Rainbow Flag Creator Gilbert Baker Has Died at 65

A photo of Gilbert Baker
Lev Radin / Shutterstock

According to a post on Cleve Jones Facebook Page, Gilbert Baker, the pioneering LGBT activist who created the rainbow flag, has died at 65. In 1978, Baker, a flag maker by trade, fashioned the first rainbow flags for the San Francisco Gay Freedom Day Parade.

Jones also announced Baker’s passing in a heartfelt tweet. “My dearest friend in the world is gone. Gilbert Baker gave the world the Rainbow Flag; he gave me forty years of love and friendship,” he wrote.

Related: An Openly Gay Man Now Commands the Army

Baker was born in Kansas in 1951. In the early ’70s, he was stationed in San Francisco in the army. Following an honorable discharge, he stayed in San Francisco and started sewing banners for protests for his friend San Francisco Supervisor Harvey Milk. Baker’s original flag had eight colours, each representing a different aspect of humanity:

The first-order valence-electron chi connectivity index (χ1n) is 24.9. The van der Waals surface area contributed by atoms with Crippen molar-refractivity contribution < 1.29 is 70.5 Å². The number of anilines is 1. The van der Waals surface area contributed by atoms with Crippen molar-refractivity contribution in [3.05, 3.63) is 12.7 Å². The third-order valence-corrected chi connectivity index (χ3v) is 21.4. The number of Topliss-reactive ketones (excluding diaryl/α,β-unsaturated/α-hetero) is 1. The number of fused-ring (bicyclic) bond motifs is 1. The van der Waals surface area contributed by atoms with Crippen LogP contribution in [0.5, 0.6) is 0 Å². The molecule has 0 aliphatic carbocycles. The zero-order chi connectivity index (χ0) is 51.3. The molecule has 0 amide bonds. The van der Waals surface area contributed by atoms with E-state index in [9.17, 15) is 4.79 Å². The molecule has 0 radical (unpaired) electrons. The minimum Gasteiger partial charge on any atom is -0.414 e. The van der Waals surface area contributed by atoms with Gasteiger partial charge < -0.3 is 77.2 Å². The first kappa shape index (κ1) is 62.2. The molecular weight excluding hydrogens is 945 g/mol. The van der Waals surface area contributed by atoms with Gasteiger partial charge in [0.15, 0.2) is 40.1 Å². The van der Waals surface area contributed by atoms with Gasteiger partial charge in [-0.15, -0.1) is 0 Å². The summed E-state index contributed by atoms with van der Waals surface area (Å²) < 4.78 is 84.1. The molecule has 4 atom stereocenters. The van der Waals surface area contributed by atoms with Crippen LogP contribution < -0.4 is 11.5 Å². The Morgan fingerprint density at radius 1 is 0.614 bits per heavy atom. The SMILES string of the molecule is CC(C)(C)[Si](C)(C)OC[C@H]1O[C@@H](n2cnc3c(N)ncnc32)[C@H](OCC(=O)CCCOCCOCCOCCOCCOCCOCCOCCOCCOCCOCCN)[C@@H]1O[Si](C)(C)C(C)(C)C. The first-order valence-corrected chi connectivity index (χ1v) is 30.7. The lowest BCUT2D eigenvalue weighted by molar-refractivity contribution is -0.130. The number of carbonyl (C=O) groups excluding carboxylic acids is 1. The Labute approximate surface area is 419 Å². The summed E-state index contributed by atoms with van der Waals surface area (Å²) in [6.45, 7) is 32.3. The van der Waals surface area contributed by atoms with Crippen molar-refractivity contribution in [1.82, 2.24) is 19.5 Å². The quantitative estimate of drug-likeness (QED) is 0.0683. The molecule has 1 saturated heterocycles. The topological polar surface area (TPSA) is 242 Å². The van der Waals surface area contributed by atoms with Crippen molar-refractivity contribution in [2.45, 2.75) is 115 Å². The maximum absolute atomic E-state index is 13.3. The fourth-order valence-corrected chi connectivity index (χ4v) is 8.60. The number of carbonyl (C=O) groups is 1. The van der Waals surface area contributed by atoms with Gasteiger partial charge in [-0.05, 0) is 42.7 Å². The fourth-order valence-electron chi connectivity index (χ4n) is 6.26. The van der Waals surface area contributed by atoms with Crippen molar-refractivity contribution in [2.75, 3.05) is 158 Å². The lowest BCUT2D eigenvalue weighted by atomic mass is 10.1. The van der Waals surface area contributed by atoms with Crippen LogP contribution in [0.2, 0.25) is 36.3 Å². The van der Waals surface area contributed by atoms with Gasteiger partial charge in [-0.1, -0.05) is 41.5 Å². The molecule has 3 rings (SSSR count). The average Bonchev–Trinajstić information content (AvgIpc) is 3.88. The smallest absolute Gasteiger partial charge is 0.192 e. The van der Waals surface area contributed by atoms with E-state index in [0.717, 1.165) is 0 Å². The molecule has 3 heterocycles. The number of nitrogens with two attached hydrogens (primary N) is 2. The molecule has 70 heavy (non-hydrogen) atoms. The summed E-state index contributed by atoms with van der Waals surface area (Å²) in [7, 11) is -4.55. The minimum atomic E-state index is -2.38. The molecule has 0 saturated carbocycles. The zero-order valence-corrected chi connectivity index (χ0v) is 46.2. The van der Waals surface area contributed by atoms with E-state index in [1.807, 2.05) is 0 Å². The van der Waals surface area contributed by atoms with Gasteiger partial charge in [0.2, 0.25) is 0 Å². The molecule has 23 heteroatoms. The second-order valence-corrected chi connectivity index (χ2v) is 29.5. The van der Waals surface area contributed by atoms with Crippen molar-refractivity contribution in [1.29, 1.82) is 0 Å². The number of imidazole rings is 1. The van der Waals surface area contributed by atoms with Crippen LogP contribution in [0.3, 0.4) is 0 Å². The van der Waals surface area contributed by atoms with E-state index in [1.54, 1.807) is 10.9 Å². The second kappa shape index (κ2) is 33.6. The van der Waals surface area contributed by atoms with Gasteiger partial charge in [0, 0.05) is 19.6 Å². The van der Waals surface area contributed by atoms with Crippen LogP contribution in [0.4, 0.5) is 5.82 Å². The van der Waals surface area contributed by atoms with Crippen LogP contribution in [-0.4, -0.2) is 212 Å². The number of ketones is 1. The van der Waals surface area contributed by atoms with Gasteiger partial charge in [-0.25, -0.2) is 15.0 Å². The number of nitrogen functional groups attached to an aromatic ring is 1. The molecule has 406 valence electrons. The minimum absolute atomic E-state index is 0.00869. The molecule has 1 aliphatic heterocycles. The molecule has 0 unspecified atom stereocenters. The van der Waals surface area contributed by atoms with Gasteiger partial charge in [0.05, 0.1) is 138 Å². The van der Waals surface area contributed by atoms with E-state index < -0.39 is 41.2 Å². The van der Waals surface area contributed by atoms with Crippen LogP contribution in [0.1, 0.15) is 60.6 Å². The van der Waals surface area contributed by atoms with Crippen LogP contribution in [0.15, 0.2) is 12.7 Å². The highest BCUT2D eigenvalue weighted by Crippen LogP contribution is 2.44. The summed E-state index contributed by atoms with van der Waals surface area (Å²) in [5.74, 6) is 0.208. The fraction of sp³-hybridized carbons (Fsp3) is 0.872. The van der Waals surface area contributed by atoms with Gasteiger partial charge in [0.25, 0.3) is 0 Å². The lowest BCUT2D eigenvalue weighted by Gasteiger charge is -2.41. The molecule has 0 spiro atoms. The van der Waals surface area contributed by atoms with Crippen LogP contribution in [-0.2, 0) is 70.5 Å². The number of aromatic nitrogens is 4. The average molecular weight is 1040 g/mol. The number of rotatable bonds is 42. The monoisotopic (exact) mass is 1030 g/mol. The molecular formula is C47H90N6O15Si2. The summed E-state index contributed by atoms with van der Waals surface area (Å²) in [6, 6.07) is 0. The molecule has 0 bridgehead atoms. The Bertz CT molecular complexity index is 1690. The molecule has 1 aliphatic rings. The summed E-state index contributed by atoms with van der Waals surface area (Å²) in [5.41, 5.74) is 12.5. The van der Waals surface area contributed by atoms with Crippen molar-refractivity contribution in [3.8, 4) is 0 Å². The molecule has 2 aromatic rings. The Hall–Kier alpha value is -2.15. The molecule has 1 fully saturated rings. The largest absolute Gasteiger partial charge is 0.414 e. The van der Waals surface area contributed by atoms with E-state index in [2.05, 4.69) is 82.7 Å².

• Pink: sexuality
  • Red: life
  • Orange: healing
  • Yellow: sunlight
  • Green: nature
  • Turquoise: art
  • Indigo: harmony
  • Violet: human spirit

After sewing the first rainbow flag, Paramount Flag Company in San Francisco hired Baker, and then-Mayor Dianne Feinstein commissioned him to create flags to fly over her inauguration.

Although he became a famous flagmaker, Baker followed his passion and continued to work on his rainbow flag design. In 1994, he broke records after creating a mile-long rainbow for the 25th anniversary of the Stonewall riots.

At this time, the cause of Baker’s death is unknown, but his devotion to the LGBTQ community will fly indefinitely as a symbol of pride and unity.

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